Interior cleanliness was pinnacle for the RS5 convertible, as even the high-tech MMI Navigation System Plus requires only six keys to operate it and the Audi drive select only needs one button to control it. Audi has proven that you can have all of the upgraded features while still retaining that sleek look that an interior needs to have.
For drivers that are looking for a little sporting fun, Audi has included a lap timer and an oil temperature gauge in its driver information system. Oil temperature is an often-overlooked performance item, but oil that is too cold can decrease performance and oil that is too hot can lead to engine damage under heavy load. This helps you assure that the car is track ready, should you opt to run it on a circuit.
The RS5 continues to show off its sporting nature, by offering up a set of heated sports seats with large side panels to keep you planted in place and integrated head restraints. But it’s not all about sporting, as the RS5’s seats come wrapped in a combination of high-end leather and alcantara. For the more discerning customer, you can opt for black or lunar silver fine Nappa leather to grace your backside. The seats come standard with power operation, but you can opt for manual, if you like, and you can also get climate controlled seats to make those long drives a little more comfortable. Audi also took great care in selecting only seat colors that will inhibit heat absorption from the sunlight, so you’ll never get burned as you slide into your RS5 in shorts or a skirt.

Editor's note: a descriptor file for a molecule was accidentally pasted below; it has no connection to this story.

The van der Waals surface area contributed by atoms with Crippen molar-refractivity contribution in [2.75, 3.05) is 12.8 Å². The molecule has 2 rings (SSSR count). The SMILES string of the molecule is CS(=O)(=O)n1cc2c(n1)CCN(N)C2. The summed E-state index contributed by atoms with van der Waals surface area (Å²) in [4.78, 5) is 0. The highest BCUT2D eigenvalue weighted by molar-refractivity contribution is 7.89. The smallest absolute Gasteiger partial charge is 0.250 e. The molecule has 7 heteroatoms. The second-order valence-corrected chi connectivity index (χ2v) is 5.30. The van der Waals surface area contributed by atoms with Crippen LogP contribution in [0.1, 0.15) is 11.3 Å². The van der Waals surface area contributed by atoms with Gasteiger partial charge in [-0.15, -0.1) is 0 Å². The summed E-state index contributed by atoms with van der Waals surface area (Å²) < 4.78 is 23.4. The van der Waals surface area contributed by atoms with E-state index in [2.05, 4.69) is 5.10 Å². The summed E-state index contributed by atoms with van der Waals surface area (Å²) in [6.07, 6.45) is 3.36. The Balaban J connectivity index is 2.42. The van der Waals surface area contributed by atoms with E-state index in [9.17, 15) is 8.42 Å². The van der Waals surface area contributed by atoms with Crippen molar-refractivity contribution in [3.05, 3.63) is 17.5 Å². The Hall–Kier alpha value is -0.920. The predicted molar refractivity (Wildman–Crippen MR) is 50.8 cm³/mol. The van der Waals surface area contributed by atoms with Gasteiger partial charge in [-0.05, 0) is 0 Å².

The RS5’s interior dons a deep shade of black from the factory, but you can opt for a little extra flare by adding in the silver star soft top liner. Strewn throughout the interior are chrome accents, high-gloss black trim, and carbon inserts to add a little extra character. For an added touch of your own character, you can opt to replace the carbon inserts with Aluminum race, piano black, matte brushed aluminum, or stainless steel mesh inserts for free.
As expected, you also get a smattering of “RS” logos throughout the cabin. You get one emblem on the steering wheel, one on the aluminum inlays on the door scuff plates, one in the tachometer, and finally one on top of the gear shifter.